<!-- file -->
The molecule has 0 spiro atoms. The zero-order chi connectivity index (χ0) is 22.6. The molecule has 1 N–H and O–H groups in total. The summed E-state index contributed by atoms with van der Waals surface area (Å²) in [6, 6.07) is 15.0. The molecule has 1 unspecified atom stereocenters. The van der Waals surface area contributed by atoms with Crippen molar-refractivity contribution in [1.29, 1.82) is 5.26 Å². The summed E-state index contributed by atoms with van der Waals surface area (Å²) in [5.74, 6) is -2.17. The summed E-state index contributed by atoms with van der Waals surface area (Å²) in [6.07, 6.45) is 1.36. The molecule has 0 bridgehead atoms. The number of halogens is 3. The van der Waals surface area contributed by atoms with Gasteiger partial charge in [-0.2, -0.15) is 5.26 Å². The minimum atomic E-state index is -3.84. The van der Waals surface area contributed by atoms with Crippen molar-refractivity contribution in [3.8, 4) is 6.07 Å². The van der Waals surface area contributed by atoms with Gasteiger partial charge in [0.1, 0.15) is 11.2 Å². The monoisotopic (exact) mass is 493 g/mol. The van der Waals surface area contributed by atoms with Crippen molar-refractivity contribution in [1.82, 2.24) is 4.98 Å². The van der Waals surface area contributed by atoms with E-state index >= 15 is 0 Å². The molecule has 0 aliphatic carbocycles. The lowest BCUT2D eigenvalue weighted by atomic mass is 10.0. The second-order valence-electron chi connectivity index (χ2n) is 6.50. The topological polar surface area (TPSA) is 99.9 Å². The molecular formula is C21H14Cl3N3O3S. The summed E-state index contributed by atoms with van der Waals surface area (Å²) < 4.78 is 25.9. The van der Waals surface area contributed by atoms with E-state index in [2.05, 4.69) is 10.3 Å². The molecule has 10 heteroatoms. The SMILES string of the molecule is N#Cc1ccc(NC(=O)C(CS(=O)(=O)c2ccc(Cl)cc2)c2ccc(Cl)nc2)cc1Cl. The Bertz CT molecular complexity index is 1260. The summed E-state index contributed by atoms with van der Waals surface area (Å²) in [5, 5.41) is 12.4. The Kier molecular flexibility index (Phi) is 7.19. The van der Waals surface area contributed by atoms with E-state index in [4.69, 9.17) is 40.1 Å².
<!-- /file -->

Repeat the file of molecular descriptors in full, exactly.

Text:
The molecule has 0 spiro atoms. The zero-order chi connectivity index (χ0) is 22.6. The molecule has 1 N–H and O–H groups in total. The summed E-state index contributed by atoms with van der Waals surface area (Å²) in [6, 6.07) is 15.0. The molecule has 1 unspecified atom stereocenters. The van der Waals surface area contributed by atoms with Crippen molar-refractivity contribution in [1.29, 1.82) is 5.26 Å². The summed E-state index contributed by atoms with van der Waals surface area (Å²) in [5.74, 6) is -2.17. The summed E-state index contributed by atoms with van der Waals surface area (Å²) in [6.07, 6.45) is 1.36. The molecule has 0 bridgehead atoms. The number of halogens is 3. The van der Waals surface area contributed by atoms with Gasteiger partial charge in [-0.2, -0.15) is 5.26 Å². The minimum atomic E-state index is -3.84. The van der Waals surface area contributed by atoms with Crippen molar-refractivity contribution in [3.8, 4) is 6.07 Å². The van der Waals surface area contributed by atoms with Gasteiger partial charge in [0.1, 0.15) is 11.2 Å². The monoisotopic (exact) mass is 493 g/mol. The van der Waals surface area contributed by atoms with Crippen molar-refractivity contribution in [1.82, 2.24) is 4.98 Å². The van der Waals surface area contributed by atoms with E-state index >= 15 is 0 Å². The molecule has 0 aliphatic carbocycles. The lowest BCUT2D eigenvalue weighted by atomic mass is 10.0. The second-order valence-electron chi connectivity index (χ2n) is 6.50. The topological polar surface area (TPSA) is 99.9 Å². The molecular formula is C21H14Cl3N3O3S. The summed E-state index contributed by atoms with van der Waals surface area (Å²) < 4.78 is 25.9. The van der Waals surface area contributed by atoms with E-state index in [2.05, 4.69) is 10.3 Å². The molecule has 10 heteroatoms. The SMILES string of the molecule is N#Cc1ccc(NC(=O)C(CS(=O)(=O)c2ccc(Cl)cc2)c2ccc(Cl)nc2)cc1Cl. The Bertz CT molecular complexity index is 1260. The summed E-state index contributed by atoms with van der Waals surface area (Å²) in [5, 5.41) is 12.4. The Kier molecular flexibility index (Phi) is 7.19. The van der Waals surface area contributed by atoms with E-state index in [4.69, 9.17) is 40.1 Å².